Who is James Lewis?

James Lewis graduated with a Mechanical Engineering degree from the University of Tennessee in the early 90s. His shop experience enables him to handle the day-to-day operations as well as plan for Axis’ future. He has been with the company for over 25 years. James is a family man and he, along with his wife Susan, has three daughters. The family lives in Knoxville, TN. We wanted to know more about what he does as current president of Axis Fabrication and Machine Company.


Could you describe a typical workday?

James: There isn’t really a typical workday. Every day comes with its own challenges. Some days are full of meetings with coworkers or with customers. Others are spent evaluating the best way to accomplish tasks such as making parts; this is done sometimes during the manufacturing stage but first must be done for a quotation. Some days are spent evaluating opportunities. Is it a good fit for our company? Are we getting out of the realm of what we do well? Is it an opportunity to grow or for failure? I’m involved somehow in almost every aspect of the business, although I have no “daily” duties or responsibilities. I’m deciding where the company is going or could go and look at new processes, technology, and customers. I interact mainly with department managers and our project managers.


What is your job?

James: As president, my job is to make sure everyone has the best chance for success in their work. Everyone needs the right tools to do their job efficiently, effectively, and safely. When dealing with management, that means they have to have the right information. The right reports are necessary to see how their departments are performing and what their upcoming workload is to be able to schedule. It’s my job to get the correct and the best equipment possible. Anyone who is not making parts or shipping dollars, such as myself, their number one job is to increase the time that everybody else has to do their job.


What are some of the biggest rewards of your position?

James: I’m blessed to have found some great people. It truly is really satisfying. My job is to get outstanding people and keep them happy. That really is the job. To get outstanding people and keep them motivated and happy. The fact that I’m in charge of what I do and what gets done. Autonomy is a big plus.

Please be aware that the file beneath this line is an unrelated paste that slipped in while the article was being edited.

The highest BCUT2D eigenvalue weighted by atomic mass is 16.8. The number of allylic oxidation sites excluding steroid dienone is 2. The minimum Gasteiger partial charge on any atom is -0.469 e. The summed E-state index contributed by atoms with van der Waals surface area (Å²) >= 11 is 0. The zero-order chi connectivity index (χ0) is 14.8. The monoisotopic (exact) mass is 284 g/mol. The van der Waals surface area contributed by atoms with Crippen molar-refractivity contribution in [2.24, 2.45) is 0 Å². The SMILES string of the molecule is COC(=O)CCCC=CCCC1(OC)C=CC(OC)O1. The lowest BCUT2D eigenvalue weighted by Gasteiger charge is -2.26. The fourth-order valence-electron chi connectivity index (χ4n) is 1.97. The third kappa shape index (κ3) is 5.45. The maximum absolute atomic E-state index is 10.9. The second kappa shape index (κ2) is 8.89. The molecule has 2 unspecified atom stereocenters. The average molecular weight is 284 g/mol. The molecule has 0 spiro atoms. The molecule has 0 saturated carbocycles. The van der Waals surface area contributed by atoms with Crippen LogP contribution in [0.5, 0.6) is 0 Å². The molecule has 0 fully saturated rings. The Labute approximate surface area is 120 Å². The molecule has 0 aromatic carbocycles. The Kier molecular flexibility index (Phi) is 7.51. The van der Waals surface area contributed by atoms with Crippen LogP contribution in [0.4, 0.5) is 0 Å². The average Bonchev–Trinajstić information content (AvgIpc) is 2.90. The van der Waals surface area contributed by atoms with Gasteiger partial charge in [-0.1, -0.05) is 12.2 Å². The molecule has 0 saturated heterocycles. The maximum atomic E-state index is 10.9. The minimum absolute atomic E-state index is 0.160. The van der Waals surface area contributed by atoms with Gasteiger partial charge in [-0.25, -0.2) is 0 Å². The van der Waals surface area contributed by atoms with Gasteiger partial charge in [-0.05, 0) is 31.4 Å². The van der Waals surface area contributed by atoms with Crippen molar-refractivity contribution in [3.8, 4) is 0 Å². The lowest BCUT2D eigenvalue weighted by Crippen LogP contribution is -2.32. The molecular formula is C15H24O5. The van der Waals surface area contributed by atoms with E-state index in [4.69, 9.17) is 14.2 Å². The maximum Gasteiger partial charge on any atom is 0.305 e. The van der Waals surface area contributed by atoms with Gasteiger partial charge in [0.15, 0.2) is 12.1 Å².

How would you describe somebody who would excel in this career?

James: They would need to be analytical. However, the most important thing is learning how to interact with and treat people. We’re all in this together.


Is this field of fabrication and machining growing enough so that there’s room for someone new?

James: There are many new jobs opening up every day, especially in Tennessee. When large companies move into the area, they need support. We support them by either making part of their product or supplying parts for them. Manufacturing is growing, in general, every day.


How did you get your job?

James: I was working part-time at Drain-All at the time, during school in 1990. The guy I was working for at the time really needed a full-time person instead. My supervisor asked our new neighbor if he needed help on my behalf. The new neighbor was Pat Hughes who had just started a new company, Axis Fabrication and Machine Co. I’ve been here ever since. After graduation, I switched to full-time. That turned into doing some machining, then welding, then sheet metal, and so on.


If you could start all over again, would you change your career path in any way? Why?

James: I don’t think so. I’ve been very blessed that everything worked out the way it did. Once I got a mechanical engineering degree, I could have left and gone to work in an engineering field, but sticking around was a great decision.


What is the background of most senior-level executives?

James: Trade school or two-year degree with lots of experience.


What educational preparation would you recommend for someone who wants to advance in this field?

James: Definitely start off with trade (tech) school, whether machining or welding. Tennessee College of Applied Technology is a great place to start.


What qualifications do you seek in a new hire?

James: Definitely, some sort of schooling is preferred. If not school, then experience. Smart and hard-working are the two most important qualities, with a good attitude being a definite must. We want good people.


How do most people enter this profession?

James: A large number starts out after tech school. Most people enter in entry-level jobs. Some start out as unskilled laborers and learn on the job during an apprenticeship.


Is there anything you wish you’d known before entering this field?

James: Business management knowledge. I still have a lot to learn, but what I know I learned it on the job over time. It would’ve been nice to know more about the ins and outs of business in general.


Where do you see this industry going in the next 5-10 years?

James: I don’t’ see major changes in the next 5-10 years. The biggest changes are going to be in efficiency and automation. Faster cut speed due to better tooling. No major changes in the types of equipment, just better equipment. For example, fiber lasers are replacing CO2, but they’re still lasers. They’re just faster and more efficient. Additive manufacturing will continue to grow as part of what we do, but it won’t replace it completely. We’ll work with them. It’ll be another tool to create parts. It won’t replace what we do in the next 5-10 years.


Further Reading: Our Story